Explanations of human technology often point to both its cumulative and combinatorial character. Using a novel computational framework, where individual agents attempt to solve problems by modifying, combining and transmitting technologies in an open-ended search space, this paper re-evaluates two prominent explanations for the cultural evolution of technology: that humans are equipped with (i) social learning mechanisms for minimizing information loss during transmission, and (ii) creative mechanisms for generating novel technologies via combinatorial innovation. Here, both information loss and combinatorial innovation are introduced as parameters in the model, and then manipulated to approximate situations where technological evolution is either more cumulative or combinatorial. Compared to existing models, which tend to marginalize the role of purposeful problem-solving, this approach allows for indefinite growth in complexity while directly simulating constraints from history and computation. The findings show that minimizing information loss is only required when the dynamics are strongly cumulative and characterised by incremental innovation. Contrary to previous findings, when agents are equipped with a capacity for combinatorial innovation, low levels of information loss are neither necessary nor sufficient for populations to solve increasingly complex problems. Instead, higher levels of information loss are advantageous for unmasking the potential for combinatorial innovation. This points to a parsimonious explanation for the cultural evolution of technology without invoking separate mechanisms of stability and creativity.
Valiant (2009) proposed to treat Darwinian evolution as a special kind of computational learning from statistical queries. The statistical queries represent a genotype’s fitness over a distribution of challenges. And this distribution of challenges along with the best response to them specify a given abiotic environment or static fitness landscape. Valiant’s model distinguished families of environments that are “adaptable-to” from those that are not. But this model of evolution omits the vital ecological interactions between different evolving agents – it neglects the rich biotic environment that is central to the struggle for existence.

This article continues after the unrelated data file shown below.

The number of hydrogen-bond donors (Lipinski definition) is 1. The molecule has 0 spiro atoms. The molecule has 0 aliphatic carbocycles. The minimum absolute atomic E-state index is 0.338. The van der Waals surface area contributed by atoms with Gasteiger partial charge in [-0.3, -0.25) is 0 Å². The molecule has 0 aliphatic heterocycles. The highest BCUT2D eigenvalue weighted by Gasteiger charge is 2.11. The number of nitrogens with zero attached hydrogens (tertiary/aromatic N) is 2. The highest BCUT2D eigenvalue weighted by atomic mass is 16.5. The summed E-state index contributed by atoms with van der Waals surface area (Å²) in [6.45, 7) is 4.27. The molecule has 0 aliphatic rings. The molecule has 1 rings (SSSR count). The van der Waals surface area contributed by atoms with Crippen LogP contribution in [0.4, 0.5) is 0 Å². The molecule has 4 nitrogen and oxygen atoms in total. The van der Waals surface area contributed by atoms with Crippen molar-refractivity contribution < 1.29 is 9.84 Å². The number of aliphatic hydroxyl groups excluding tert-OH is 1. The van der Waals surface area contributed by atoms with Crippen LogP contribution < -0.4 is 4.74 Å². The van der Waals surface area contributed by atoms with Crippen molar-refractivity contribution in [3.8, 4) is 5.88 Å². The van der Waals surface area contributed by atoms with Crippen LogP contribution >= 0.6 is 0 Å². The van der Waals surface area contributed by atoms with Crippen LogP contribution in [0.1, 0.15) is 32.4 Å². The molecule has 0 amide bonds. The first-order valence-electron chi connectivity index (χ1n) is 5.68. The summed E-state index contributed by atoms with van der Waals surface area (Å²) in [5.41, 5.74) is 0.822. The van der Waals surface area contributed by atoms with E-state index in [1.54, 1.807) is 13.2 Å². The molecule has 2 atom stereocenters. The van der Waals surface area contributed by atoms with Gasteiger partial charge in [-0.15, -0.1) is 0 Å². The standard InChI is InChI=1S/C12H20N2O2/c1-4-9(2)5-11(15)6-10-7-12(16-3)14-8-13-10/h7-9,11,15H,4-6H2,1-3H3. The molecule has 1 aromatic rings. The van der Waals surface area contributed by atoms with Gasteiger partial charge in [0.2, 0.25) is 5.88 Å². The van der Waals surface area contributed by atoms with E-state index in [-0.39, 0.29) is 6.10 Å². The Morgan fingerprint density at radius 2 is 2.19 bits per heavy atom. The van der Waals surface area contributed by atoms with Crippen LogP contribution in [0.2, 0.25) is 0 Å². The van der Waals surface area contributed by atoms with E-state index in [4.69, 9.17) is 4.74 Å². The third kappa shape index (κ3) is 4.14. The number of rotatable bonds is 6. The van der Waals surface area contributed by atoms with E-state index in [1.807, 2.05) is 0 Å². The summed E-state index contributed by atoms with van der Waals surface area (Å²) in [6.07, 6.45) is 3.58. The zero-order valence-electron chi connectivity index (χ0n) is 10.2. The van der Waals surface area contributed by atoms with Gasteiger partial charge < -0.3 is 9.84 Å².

In this article, I extend algorithmic Darwinism to include the ecological dynamics of frequency-dependent selection as a population-dependent bias to the distribution of challenges that specify an environment. This extended algorithmic Darwinism replaces simple invasion of wild-type by a mutant-type of higher scalar fitness with an evolutionary game between wild-type and mutant-type based on their frequency-dependent fitness function. To analyze this model, I develop a game landscape view of evolution, as a generalization of the classic fitness landscape approach that is popular in biology.
I show that this model of eco-evo dynamics on game landscapes can provide an exponential speed-up over the purely evolutionary dynamics of the strict algorithmic Darwinism proposed by Valiant. In particular, I prove that the noisy-Parity environment – which is known to be not adaptable-to under strict algorithmic Darwinism (and conjectured to be not PAC-learnable) – is adaptable-to by eco-evo dynamics. Thus, the ecology of frequency-dependent selection does not just increase the tempo of evolution, but fundamentally transforms its mode.
The eco-evo dynamic for adapting to the noisy-Parity environment proceeds by two stages: (1) a quick stage of point-mutations that moves the population to one of exponentially many local fitness peaks; followed by (2) a slower stage where each ‘step’ follows a double-mutation by a point-mutation. This second stage allows the population to hop between local fitness peaks to reach the unique global fitness peak in polynomial time. The evolutionary game dynamics of finite populations are essential for finding a short adaptive path to the global fitness peak during the second stage of the adaptation process. This highlights the rich interface between computational learning theory, evolutionary games, and long-term evolution.